Regular readers know I have fairly untraditional ways of poking around on the internet for intriguing nuggets of historical information. I most often choose the roundish number of 50 as a means of setting the parameters of my search, going back fifty years or so to see what I might uncover and discover. This time, however, I decided to stretch my boundaries to the even rounder number of 100 – for a couple of reasons. The people and events of 1922 were living and occurring just as the pandemic caused by the Spanish flu had receded. More importantly in personal terms: the birth years of my parents straddle 1922. My father arrived in mid-1920, with Mother being born the day after Christmas in 1923. I am always on the lookout for glimpses into their lives during the years before we began to share our times as a family.
Ten decades ago, two Ohioans held powerful political positions: Warren G. Harding was serving as President and William Howard Taft as Supreme Court Chief Justice. And in Columbus Clarence J. Brown, Sr. occupied the position of lieutenant governor. Americans outside the political arena of course exited and entered the world during the 22nd year of the 20th century. Most notably, Alexander Graham Bell passed on just as a bevy of entertainers joined the population. Judy Garland developed a voice that had us peering over the rainbow. Eventual animal rights activists, Doris Day and the recently-departed Betty White amused us with their individually-honed comedic styles. And Charles Schulz, also born one hundred years ago, created an entire ensemble of cartoon characters with whom we all could identify.
Institutions still familiar to our nation formed as Reader’s Digest began publication, and State Farm established itself in the area of insurance. The Lincoln Memorial was dedicated on its way to becoming one of America’s most symbolic monuments, while 2022 Buckeye fans are probably even more willing to cheer even louder with the knowledge that the Rose Bowl is one hundred years old. With Prohibition and the Roaring Twenties supplying a divergent backdrop, radio became much more than a novelty, complete with entertainment, news and commercials. President Harding had one of the devices installed in the White House, in the process becoming the first Chief Executive to have his voice thusly transmitted.
Other new accomplishments included the first blender, water skiing by a daring teenager on long wooden boards, and skywriting converted from a British military means of troop communication to a form of advertising in America. And charmingly, Margery Williams penned, with illustrations by William Nicholson, a childhood classic still available on most library shelves under the title of The Velveteen Rabbit.
Equally compelling as the people, practices, and products that came into existence one hundred years ago are some predictions for our newest year in this 21st century – from the minds of forward thinkers more than willing to prognosticate in the early years of the 20th century: newspapermen Charles Taylor and Wilbur Sutton, Professor Ferdinand Shuler, and author W.L. George.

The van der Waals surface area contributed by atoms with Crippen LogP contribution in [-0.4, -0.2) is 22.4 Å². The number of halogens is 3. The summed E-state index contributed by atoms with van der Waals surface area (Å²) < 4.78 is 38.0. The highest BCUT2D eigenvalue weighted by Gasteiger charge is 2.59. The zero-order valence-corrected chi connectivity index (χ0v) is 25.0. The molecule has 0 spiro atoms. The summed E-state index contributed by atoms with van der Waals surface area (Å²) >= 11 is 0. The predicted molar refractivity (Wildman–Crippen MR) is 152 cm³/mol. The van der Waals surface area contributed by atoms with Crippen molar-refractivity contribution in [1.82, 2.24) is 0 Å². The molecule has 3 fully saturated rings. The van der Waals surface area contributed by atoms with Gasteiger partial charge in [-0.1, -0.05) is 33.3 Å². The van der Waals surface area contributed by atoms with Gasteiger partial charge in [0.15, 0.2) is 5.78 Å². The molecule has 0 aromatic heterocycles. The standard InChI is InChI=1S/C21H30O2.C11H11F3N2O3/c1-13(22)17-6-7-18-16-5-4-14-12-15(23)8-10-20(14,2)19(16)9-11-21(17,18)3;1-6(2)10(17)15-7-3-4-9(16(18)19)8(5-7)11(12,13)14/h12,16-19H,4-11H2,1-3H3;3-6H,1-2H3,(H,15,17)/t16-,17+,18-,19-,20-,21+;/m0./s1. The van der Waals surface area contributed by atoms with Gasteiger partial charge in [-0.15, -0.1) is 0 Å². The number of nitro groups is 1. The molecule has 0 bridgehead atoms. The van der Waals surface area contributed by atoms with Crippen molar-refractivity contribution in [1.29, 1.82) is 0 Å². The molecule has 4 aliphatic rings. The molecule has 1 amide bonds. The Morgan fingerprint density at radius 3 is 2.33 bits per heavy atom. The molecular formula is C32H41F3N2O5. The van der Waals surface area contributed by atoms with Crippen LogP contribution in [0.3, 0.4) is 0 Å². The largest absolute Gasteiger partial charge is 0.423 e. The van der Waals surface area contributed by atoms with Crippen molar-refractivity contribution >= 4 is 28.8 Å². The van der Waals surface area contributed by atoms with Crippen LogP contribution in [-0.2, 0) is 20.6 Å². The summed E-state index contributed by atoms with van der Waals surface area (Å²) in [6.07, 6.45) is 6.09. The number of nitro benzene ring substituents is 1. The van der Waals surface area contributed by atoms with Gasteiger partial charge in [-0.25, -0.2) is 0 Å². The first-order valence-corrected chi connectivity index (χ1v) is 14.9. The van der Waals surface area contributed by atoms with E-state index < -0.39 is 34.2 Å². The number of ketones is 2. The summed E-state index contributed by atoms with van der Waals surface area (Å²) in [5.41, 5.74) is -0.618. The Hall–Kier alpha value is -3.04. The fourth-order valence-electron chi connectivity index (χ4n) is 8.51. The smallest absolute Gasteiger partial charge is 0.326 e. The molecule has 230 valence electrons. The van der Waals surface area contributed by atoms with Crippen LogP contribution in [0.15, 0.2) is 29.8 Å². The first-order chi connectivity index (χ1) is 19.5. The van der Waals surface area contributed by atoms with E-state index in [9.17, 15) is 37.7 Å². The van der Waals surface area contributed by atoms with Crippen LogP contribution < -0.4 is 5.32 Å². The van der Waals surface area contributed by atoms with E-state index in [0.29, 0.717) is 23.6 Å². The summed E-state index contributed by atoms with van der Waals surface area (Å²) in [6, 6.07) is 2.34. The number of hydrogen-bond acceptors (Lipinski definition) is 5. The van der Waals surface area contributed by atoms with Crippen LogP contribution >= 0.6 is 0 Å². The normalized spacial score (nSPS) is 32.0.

According to an article last week in the Akron Beacon Journal, sometimes these futurists were far enough off base to cause our knowing smiles and clever eyerolls:
“The printed word, that one can read and digest, will always be popular. The newspaper is on the earth to stay.”
“…within one year every man, woman and child will be wearing glasses.”
“Rolling sidewalks will connect buildings, and anti-gravity screens will prevent airplanes from falling out of the sky.”
“…a complete meal may well be taken in the shape of four pills…although corned beef hash and pumpkin pie will still exist.”
Other predictions, however, were so astonishingly spot on as to perhaps raise more than a few modern eyebrows:
“…commercial flying will have become entirely commonplace…covering the distance between London and New York in about 12 hours.”
“Most fit women will be following individual careers…all positions will be open to them…probably a large number in Congress…on the judicial bench…perhaps in the president’s Cabinet…unlikely they will have achieved equality with men.”
And other 1922 predictions for 2022 simply beg interpretation:
“The child is likely to be taken over by the state…schooled, fed, and clad…at the end of its training placed in a post suitable to its abilities.”
“…a multiplicity of laws will lead to a paralyzing bureaucracy.”
“The American people, who long have boasted of their freedom, some day will have to begin tearing down some of the statues.”
“Americans will be less enterprising and much more pleasure loving.”
So here we stand at the very beginning of 2022, with that unnerving sense of uncertainty to which we have become all too accustomed. We have the predictions of those last century thinkers to consider plus the many current prognosticators have made and will continue to make.
Suffice it to say that just as in 1922, we can safely predict in 2022 millions of people will exit and enter our planet only to be remembered and forgotten in equal measure. Inventions and discoveries will be made to the benefit and detriment of the Earth and its people. Institutions will be built as will more modest structures, some of which will survive. We can make the same predictions for 2122, 2222, and beyond. We need only go back to the future to go forward.
Happy New Year!
Shirley Scott, a 1966 graduate of Graham High School, is a native of Champaign County. After receiving degrees in English and German from Otterbein College, she returned to GHS in 1970 where she taught until retiring in 2010. From 1976-2001 she coordinated the German Exchange Program with the Otto-Hahn-Gymnasium in Springe.